Oops, They Did It Again

Goodbye paper statements…again. Two years after reinstating paper statements amid a firestorm of criticism for having ended them, the Social Security Administration is again pulling back on mailed statements. In a recent blog post, the agency announced it would mail fewer statements this year to reduce costs by as much as $11.3 million. Only individuals 60 years of age and older who aren’t receiving benefits and don’t have an online account will get paper statements, which provide information on a person’s earnings, estimated benefits, and contributions. 

 

Flexible Workforce

Non-career employees, or temporary workers who do not receive full employee benefits and privileges, make up a significant part of the U.S. Postal Service’s workforce – about 130,000 in fiscal year (FY) 2016. The USPS uses non-career employees throughout its operations.

 

Adding to the IG Arsenal

King Louis XIV of France did more than usher in a golden age of art and literature and preside over a dazzling royal court at Versailles in the 17th century. He also introduced the world to the inspector general concept, appointing agents to review his military and report back what they found.

 

Top 10 Postal Stories of 2016

Out with the old; in with the new. It's a common saying at the start of the New Year. In the postal world, however, some old things go out at the end of the year, only to return again in the New Year, like postal reform.

And, of course, some things never go away completely, which is a good thing. For example, we continue to get mail delivery to our doors at least 6 days a week no matter what is happening with the U.S. Postal Service's financial condition.

 

Forever and Ever

Do you have a stockpile of Forever Stamps in a drawer? Isn't it great to know you can use those stamps any time, and they'll be good no matter how much the postage rate may have changed? You can put them on this year's holiday cards, even if you bought the stamps 3 years ago.

 
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And Then There Were None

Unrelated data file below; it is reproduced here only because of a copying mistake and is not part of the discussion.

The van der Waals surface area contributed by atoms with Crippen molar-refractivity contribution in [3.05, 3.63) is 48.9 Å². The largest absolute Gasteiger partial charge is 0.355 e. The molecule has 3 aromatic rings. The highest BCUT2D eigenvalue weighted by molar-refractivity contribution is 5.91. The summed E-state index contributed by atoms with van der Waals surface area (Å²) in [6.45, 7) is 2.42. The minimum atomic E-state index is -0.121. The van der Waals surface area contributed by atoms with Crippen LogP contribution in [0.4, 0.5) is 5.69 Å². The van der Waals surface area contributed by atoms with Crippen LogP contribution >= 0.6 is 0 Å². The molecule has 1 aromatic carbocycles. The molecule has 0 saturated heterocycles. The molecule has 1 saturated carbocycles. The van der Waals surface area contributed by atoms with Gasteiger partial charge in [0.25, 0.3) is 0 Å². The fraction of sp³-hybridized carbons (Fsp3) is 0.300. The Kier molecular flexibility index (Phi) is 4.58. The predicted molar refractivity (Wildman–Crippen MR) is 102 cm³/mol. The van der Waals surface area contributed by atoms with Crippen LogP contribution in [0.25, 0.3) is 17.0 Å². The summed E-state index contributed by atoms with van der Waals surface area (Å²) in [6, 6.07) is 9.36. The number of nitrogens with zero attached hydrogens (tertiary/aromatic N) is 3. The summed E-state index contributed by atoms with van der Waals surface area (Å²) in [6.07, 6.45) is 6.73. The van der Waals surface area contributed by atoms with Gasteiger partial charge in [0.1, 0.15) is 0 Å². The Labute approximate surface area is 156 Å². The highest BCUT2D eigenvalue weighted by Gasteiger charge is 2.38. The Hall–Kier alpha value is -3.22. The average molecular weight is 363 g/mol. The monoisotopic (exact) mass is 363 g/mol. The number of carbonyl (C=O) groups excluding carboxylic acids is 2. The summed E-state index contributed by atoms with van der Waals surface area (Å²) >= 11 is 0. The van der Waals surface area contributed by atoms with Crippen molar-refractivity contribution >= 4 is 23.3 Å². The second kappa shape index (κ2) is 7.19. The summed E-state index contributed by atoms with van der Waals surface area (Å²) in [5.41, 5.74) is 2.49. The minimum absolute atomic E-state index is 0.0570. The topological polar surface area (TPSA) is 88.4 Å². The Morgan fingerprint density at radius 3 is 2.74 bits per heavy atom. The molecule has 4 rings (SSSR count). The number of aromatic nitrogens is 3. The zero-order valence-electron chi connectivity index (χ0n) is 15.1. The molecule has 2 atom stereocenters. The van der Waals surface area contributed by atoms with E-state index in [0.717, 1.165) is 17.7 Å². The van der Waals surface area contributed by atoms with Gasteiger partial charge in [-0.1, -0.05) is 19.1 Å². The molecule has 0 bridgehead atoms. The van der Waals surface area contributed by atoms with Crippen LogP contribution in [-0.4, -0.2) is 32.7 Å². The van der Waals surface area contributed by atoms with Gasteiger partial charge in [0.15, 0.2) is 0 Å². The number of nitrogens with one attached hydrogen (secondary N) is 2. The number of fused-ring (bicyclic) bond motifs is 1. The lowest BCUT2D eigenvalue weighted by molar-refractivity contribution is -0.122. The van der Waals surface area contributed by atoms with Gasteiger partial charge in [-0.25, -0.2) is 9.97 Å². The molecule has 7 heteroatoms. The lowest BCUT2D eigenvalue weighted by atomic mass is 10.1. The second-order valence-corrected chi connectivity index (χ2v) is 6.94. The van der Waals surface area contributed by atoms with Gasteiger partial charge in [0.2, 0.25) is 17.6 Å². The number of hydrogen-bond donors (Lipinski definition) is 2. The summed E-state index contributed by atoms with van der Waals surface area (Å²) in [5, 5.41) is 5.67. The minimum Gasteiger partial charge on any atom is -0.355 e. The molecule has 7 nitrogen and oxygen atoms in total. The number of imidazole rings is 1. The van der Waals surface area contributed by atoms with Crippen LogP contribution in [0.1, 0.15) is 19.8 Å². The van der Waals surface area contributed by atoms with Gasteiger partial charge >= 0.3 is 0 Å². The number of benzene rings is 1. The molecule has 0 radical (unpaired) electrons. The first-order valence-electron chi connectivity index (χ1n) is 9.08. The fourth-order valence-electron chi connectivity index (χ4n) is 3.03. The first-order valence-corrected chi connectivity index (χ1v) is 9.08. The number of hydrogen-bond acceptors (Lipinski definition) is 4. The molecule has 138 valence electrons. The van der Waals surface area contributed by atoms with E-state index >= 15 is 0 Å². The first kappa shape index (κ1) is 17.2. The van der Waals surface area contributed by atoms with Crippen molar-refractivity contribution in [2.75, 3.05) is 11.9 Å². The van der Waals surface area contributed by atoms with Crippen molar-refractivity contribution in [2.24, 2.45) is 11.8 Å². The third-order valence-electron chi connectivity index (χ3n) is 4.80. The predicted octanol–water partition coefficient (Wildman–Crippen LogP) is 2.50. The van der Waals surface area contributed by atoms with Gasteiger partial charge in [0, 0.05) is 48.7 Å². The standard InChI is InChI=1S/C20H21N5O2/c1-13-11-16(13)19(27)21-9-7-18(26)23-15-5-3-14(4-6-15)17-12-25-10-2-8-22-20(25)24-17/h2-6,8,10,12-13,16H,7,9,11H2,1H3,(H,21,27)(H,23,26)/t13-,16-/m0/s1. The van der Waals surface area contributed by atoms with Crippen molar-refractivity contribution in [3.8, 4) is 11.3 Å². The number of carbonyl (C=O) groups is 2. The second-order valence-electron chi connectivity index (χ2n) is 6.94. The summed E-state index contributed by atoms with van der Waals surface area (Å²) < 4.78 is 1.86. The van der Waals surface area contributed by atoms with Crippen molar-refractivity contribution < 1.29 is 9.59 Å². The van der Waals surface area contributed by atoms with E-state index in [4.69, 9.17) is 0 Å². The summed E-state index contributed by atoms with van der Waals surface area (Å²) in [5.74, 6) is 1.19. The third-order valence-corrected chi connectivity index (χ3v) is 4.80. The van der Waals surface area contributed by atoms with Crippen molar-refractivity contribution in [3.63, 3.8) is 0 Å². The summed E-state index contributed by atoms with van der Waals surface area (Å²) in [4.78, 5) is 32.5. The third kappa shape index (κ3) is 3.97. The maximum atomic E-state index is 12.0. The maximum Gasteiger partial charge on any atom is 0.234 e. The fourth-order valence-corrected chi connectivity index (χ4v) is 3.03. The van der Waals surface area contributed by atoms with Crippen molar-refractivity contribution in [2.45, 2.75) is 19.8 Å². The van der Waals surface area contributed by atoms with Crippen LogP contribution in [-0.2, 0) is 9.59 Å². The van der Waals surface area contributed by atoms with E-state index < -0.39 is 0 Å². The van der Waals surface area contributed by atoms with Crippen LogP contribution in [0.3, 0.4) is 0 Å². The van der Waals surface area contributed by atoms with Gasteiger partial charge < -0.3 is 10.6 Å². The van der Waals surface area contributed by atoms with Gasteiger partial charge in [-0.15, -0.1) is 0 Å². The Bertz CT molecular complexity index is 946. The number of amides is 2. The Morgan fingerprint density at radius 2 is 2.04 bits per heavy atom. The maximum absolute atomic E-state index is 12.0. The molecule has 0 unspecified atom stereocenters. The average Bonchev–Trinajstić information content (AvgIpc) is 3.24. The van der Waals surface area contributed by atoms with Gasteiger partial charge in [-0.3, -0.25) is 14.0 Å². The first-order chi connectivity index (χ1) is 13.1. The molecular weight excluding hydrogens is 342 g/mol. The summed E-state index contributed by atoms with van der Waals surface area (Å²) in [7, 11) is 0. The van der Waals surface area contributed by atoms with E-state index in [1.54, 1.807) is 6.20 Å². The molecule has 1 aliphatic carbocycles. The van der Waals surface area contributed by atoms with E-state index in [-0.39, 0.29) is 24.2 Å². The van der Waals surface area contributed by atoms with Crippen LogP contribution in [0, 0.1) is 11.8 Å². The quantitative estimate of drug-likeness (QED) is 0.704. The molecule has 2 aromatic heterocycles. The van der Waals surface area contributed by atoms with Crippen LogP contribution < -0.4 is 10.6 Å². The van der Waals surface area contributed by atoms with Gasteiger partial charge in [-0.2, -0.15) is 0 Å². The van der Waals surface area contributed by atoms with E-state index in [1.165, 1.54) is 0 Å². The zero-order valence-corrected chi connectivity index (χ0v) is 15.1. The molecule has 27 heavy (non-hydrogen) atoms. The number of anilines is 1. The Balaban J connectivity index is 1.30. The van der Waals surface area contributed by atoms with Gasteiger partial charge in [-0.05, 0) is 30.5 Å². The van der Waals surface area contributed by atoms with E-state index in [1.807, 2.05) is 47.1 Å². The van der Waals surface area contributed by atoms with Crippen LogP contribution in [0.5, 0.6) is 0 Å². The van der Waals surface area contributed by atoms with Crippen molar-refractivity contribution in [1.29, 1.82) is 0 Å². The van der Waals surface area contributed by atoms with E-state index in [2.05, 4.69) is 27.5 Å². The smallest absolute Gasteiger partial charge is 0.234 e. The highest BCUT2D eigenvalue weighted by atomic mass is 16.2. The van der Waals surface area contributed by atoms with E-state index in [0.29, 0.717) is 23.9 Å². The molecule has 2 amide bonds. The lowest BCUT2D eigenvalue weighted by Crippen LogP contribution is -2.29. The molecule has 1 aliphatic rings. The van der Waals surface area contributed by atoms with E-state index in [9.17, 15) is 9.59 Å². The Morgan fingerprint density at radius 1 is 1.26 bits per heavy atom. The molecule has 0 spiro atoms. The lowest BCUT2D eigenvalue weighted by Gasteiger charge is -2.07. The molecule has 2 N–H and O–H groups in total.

On December 8, the U.S. Postal Service Board of Governors Chairman James Bilbray served his final day. The board is now without any independent governors for the first time since the Postal Reorganization Act of 1970 created the governing body, which operates much like a corporate board providing strategic direction to the Postal Service.

While Postmaster General Megan Brennan and Deputy Postmaster General Ron Stroman serve on the Board of Governors, the board is also made up of nine independent governors appointed by the president and approved by the Senate.

 
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Conducive and Convenient CPUs

Location, location, location – it's the mantra of realtors, of course, but is just as important to retailers and service providers, like the U.S. Postal Service. USPS understands the importance of being where people live and shop. It also knows that keeping hours conducive to people's shopping habits increases customer traffic. Cue contract postal units (CPUs), which the Postal Service uses to supplement its 32,000 post offices around the country.

 
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Platinum Anniversary

Twenty years ago, E.R. was the number one TV show, Macarena topped the pop music charts, and Independence Day (the original) was the highest-grossing movie of the year. A stamp cost 32 cents, and, oh yes, the U.S. Postal Service Office of Inspector General (OIG) was created.

On September 30, 1996, President Clinton signed the amended Inspector General Act of 1978 to establish a separate enforcement and oversight agency for the Postal Service, moving that responsibility to the newly created and fully independent OIG.

 

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